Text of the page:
The Fresh Loaf

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Kithenaid mixer and the texture of the dough -- not smooth: Am I over kneading, or is that even possible?

cteavin's picture

Kithenaid mixer and the texture of the dough -- not smooth: Am I over kneading, or is that even possible?

Yes, it's another KitchenAid question. I've searched through the threads but couldn't find an answer to mine.

I got a KitchenAid a few weeks ago and I've been trying to get the hang of kneading with the doughhook. So far I've made several batches of Pain De Mie and a couple rustic whole wheats. The difference between kneading the same recipe by hand is the smoothness of the dough. After two minutes or ten the surface of the dough is mottled, splotchy, shaggy (I don't really have a good word to explain, but not smooth). It doesn't improve after folding and streching, either. So in the end, after baking, the crumb is nice but the top of the loaf isn's smooth.  What am I doing wrong?

I thought I was overkneading until I read this

FYI, for these breads I'm using flour with 12% protein. 

LindyD's picture

Have you tried mixing just the flour and water at speed one, then letting the dough autolyse for 30 minutes to an hour, so the flour fully hydrates?  The yeast and salt are added after the autolyse, then mixed at speed two - which is the top speed of KA mixers for bread, if you want to avoid burning out the motor.  

Your description of mottled, splotchy and shaggy dough after ten minutes of mixing makes me wonder if perhaps you need to add a bit more water.  You could do so a teaspoon at a time.   Higher gluten flours absorb more water. 

You note you are happy with the crumb, but not the crust because it isn't smooth.  That's easily remedied by correct shaping.    Ciril Hitz has some tips here:

cteavin's picture

Thank you for the reply. 

I start with a biga (or hydrate overnight when using whole grain), so I hadn't thought it could be that. I'm mystified because by hand it's smooth at all stages. I try autolyse and more water with my next batch.

That shapping tutorial is wonderful. Would you degas for a Pain De Mie, or any other loaf bread? That might be my problem. I always try NOT to degas. So, after the first mixing it it's a little shaggy, it tends to stay shaggy whereas when I do it by hand I make it nice and smooth and it keeps that surface throughtout the three risings.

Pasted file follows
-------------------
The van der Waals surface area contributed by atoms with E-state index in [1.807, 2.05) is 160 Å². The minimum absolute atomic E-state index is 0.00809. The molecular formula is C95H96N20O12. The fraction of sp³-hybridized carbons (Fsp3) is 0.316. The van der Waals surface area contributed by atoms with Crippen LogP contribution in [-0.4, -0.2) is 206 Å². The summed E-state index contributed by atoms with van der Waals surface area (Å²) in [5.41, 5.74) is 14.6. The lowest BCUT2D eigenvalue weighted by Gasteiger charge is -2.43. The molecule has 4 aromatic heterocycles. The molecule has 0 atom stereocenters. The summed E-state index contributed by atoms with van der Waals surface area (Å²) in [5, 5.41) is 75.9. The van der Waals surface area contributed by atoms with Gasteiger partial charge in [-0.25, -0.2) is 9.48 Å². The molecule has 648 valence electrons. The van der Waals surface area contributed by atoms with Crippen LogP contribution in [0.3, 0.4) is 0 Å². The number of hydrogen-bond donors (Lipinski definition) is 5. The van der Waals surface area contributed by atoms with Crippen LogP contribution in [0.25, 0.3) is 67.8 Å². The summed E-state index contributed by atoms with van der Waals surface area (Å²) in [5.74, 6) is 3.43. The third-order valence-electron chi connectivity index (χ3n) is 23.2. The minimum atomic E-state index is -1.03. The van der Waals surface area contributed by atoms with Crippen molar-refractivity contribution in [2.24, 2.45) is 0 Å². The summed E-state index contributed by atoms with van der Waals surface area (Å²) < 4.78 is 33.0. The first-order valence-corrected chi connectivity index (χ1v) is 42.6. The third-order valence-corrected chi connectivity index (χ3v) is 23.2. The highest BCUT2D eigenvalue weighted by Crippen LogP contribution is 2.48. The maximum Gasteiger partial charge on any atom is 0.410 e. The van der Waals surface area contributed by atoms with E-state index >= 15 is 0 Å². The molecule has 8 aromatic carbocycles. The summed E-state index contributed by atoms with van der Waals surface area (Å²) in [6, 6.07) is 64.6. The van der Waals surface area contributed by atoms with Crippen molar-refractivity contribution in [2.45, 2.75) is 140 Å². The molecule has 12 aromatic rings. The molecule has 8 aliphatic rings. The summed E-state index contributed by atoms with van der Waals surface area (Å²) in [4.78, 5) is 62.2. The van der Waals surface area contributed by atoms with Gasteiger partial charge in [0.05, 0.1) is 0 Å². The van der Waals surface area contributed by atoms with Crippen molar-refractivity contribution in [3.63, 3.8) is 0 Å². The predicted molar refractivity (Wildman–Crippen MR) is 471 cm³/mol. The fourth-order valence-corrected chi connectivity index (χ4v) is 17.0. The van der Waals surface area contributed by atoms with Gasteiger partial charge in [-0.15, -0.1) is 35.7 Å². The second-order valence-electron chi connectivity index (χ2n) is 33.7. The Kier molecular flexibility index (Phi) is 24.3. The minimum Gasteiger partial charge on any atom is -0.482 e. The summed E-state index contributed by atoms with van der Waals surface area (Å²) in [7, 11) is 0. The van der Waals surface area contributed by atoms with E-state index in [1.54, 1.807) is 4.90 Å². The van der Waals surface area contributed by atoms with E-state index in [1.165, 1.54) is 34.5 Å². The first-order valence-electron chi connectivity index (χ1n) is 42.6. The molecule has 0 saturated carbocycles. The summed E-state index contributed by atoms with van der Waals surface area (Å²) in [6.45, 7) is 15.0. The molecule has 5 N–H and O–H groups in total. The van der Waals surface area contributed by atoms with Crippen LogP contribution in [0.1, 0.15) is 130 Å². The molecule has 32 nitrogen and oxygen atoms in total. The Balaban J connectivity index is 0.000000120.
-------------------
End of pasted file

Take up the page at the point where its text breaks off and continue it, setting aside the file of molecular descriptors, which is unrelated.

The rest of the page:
LindyD's picture

By "first mixing," do you mean using the KA to incorporate the ingredients at speed one?  If so, the dough generally will be shaggy after a couple of minutes of mixing at that low speed.  That's the point when I stop and let the dough autolyse.

On the other hand, if the dough is still shaggy after it's been mixed at speed two for five or six minutes, then something is off and I'm guessing it's the hydration.    By "shaggy," I mean that the dough looks shredded rather than smooth.

Once the dough is mixed, it moves into the bulk fermentation stage.  The dough should be degassed during the bulk, not by punching it down, but by folding and patting down the dough with spread fingers (gently).  Not only does the folding degas the dough, but it equalizes the dough temperature and increases dough strength.  

Mark Sinclair of The Back Home Bakery has made some helpful videos, one of which deals with folding.  There's also a ton of good information in TFL threads, which can be found by using the search function.

I bake primarily sourdough and haven't done a pain de mie, but I did check my main reference (Hamelman) and the pain de mie formula in his book calls for folding the dough once after the first hour of fermentation.  

What is the hydration of the biga you are using?  If it is a stiff biga, how do you incorporate it into the mix?

Also, have you checked the beater to bowl clearance on your KA?  If the dough hook is not gathering the ingredients from the bottom of the bowl, that could make the dough look untidy.  Just a wild guess.  Your manual will have instructions on that.


cteavin's picture

Thanks. You defined shaggy for me, and that's what I've meant.

I do a 60% hydrated biga. I've only made six loaves with the KA, each time incorporating with the screw-type dough hook on speed one until it comes together, then speed two until I get a little push back. 

From what you've said, I will try adding more water when I give it a go tomorrow and streching it more when I fold. (My image of degassing was throughly pushing all the gas out, that's not what I do, but from the videos I've seen, I'm too gentle.)

Thanks for the help.

gary.turner's picture

For a pain de mie, or in low brow American English, a Pullman or sandwich loaf, the hydration will be fairly low compared to hearth breads. 60–65%, favoring the low end, is a good range, imo. The purpose of punching down, de-gassing, or stretch and fold is redistribute the gas into smaller, more even alveoli, and not so much to drive off the gas. The degree to which you de-gas, &c. is dependent on the type of bread. For sandwich loaves, the crumb should consist of a lot of little holes; you don't want your jam to drop through onto your tie. ;)

Also, for sandwich loaves, you will  generally want a well developed gluten structure. In the KA, that takes 12–15 minutes or more at speed 2 with the hook.

See Sourdough Pan de Mie - how to make "shreddably" soft bread.